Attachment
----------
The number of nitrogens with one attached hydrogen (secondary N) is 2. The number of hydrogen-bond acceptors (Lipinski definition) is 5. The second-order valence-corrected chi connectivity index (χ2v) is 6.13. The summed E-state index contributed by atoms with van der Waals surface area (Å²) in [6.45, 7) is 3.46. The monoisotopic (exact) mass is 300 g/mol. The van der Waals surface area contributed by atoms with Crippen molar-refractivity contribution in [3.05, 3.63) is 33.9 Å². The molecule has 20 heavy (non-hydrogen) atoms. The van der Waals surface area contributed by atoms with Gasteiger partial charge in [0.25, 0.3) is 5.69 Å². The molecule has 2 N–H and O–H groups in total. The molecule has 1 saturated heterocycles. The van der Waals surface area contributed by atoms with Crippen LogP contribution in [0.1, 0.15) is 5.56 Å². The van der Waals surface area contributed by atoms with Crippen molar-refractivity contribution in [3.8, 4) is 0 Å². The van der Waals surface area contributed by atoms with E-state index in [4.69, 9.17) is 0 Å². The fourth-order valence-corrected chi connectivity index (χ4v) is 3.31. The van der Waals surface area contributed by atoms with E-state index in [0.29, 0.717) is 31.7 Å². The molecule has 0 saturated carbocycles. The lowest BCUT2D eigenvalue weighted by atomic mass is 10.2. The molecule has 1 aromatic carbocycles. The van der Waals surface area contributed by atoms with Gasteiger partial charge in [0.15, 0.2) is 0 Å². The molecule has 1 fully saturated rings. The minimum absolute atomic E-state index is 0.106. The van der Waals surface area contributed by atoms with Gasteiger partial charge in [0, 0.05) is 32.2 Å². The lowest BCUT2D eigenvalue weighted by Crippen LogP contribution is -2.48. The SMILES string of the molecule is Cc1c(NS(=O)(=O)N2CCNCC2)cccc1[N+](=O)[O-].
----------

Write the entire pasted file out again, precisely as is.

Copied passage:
The number of nitrogens with one attached hydrogen (secondary N) is 2. The number of hydrogen-bond acceptors (Lipinski definition) is 5. The second-order valence-corrected chi connectivity index (χ2v) is 6.13. The summed E-state index contributed by atoms with van der Waals surface area (Å²) in [6.45, 7) is 3.46. The monoisotopic (exact) mass is 300 g/mol. The van der Waals surface area contributed by atoms with Crippen molar-refractivity contribution in [3.05, 3.63) is 33.9 Å². The molecule has 20 heavy (non-hydrogen) atoms. The van der Waals surface area contributed by atoms with Gasteiger partial charge in [0.25, 0.3) is 5.69 Å². The molecule has 2 N–H and O–H groups in total. The molecule has 1 saturated heterocycles. The van der Waals surface area contributed by atoms with Crippen LogP contribution in [0.1, 0.15) is 5.56 Å². The van der Waals surface area contributed by atoms with Crippen molar-refractivity contribution in [3.8, 4) is 0 Å². The van der Waals surface area contributed by atoms with E-state index in [4.69, 9.17) is 0 Å². The fourth-order valence-corrected chi connectivity index (χ4v) is 3.31. The van der Waals surface area contributed by atoms with E-state index in [0.29, 0.717) is 31.7 Å². The molecule has 0 saturated carbocycles. The lowest BCUT2D eigenvalue weighted by atomic mass is 10.2. The molecule has 1 aromatic carbocycles. The van der Waals surface area contributed by atoms with Gasteiger partial charge in [0.15, 0.2) is 0 Å². The molecule has 1 fully saturated rings. The minimum absolute atomic E-state index is 0.106. The van der Waals surface area contributed by atoms with Gasteiger partial charge in [0, 0.05) is 32.2 Å². The lowest BCUT2D eigenvalue weighted by Crippen LogP contribution is -2.48. The SMILES string of the molecule is Cc1c(NS(=O)(=O)N2CCNCC2)cccc1[N+](=O)[O-].